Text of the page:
The Commens Dictionary

Quote from ‘Reasoning’


Reasoning is a process in which the reasoner is conscious that a judgment, the conclusion, is determined by other judgment or judgments, the premisses, according to a general habit of thought, which he may not be able precisely to formulate, but which he approves as conducive to true knowledge. By true knowledge he means, though he is not usually able to analyse his meaning, the ultimate knowledge in which he hopes that belief may ultimately rest, undisturbed by doubt, in regard to the particular subject to which his conclusion relates. Without this logical approval, the process, although it may be closely analogous to reasoning in other respects, lacks the essence of reasoning. Every reasoner, therefore, since he approves certain habits, and consequently methods, of reasoning, accepts a logical doctrine, called his logica utens. Reasoning does not begin until a judgment has been formed; for the antecedent cognitive operations are not subject to logical approval or disapproval, being subconscious, or not sufficiently near the surface of consciousness, and therefore uncontrollable. Reasoning, therefore, begins with premisses which are adopted as representing percepts, or generalizations of such percepts. All the reasoner’s conclusions ought to refer solely to the percepts, or rather to propositions expressing facts of perception. But this is not to say that the general conceptions to which he attains have no value in themselves.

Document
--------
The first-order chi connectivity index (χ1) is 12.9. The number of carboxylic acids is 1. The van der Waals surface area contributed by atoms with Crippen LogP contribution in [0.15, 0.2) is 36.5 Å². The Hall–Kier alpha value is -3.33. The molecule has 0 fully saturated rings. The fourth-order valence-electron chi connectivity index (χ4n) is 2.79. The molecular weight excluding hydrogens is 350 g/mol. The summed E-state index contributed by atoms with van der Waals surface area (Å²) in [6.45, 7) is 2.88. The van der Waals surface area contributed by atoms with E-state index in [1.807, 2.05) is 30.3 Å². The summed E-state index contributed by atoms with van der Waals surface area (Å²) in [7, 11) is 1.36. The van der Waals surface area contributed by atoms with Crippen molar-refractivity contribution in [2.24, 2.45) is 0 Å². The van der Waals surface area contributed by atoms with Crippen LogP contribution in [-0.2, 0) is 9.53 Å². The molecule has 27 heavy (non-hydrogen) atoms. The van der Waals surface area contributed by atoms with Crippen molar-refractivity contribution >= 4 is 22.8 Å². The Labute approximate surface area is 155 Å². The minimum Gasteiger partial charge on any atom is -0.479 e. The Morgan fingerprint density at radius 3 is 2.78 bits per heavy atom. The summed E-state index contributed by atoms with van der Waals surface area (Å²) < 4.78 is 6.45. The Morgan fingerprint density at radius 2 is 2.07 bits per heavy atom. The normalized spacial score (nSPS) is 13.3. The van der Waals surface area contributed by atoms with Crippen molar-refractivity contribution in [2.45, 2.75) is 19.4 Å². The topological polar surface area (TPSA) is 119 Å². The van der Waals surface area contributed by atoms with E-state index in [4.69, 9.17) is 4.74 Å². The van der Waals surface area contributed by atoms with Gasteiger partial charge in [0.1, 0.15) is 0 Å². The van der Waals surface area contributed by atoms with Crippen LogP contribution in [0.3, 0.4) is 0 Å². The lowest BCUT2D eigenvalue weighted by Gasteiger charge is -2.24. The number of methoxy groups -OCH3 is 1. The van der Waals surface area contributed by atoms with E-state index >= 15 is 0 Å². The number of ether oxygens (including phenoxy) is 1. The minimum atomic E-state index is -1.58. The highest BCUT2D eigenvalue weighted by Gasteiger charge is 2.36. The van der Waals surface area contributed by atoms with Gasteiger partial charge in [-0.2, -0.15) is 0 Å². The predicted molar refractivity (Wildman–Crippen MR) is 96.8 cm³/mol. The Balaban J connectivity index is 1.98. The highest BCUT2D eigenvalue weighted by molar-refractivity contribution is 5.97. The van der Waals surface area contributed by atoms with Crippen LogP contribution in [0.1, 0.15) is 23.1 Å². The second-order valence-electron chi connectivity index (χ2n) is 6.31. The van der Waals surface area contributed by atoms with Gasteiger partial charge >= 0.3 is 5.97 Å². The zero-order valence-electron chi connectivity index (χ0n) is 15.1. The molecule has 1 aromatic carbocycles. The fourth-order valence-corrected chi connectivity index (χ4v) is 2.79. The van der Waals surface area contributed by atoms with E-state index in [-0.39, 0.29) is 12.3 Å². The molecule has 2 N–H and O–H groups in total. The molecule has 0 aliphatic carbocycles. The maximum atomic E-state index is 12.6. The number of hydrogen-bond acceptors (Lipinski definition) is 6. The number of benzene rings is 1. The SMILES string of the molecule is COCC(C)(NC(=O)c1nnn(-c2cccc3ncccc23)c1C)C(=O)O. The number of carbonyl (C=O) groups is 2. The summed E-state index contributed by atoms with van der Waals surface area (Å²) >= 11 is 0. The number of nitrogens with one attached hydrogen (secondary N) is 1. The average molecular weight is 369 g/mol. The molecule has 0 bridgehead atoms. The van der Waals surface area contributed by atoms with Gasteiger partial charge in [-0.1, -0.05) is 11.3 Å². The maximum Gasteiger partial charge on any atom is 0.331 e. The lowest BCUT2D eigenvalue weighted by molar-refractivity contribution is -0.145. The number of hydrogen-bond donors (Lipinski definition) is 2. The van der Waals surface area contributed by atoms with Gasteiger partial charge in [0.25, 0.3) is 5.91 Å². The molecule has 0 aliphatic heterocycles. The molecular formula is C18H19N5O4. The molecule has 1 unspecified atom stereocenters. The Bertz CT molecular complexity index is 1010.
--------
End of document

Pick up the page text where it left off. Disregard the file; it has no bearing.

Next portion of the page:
Reasoning is of three elementary kinds; but mixed reasonings are more common. These three kinds are induction, deduction, and presumption (for which the present writer proposes the name abduction).

CP 2.773-774
‘Reasoning’ (pub. 31.01.13-21:01). Quote in M. Bergman & S. Paavola (Eds.), The Commens Dictionary: Peirce's Terms in His Own Words. New Edition. Retrieved from
Jan 31, 2013, 21:01 by Sami Paavola
Last revised: 
Jan 07, 2014, 01:00 by Commens Admin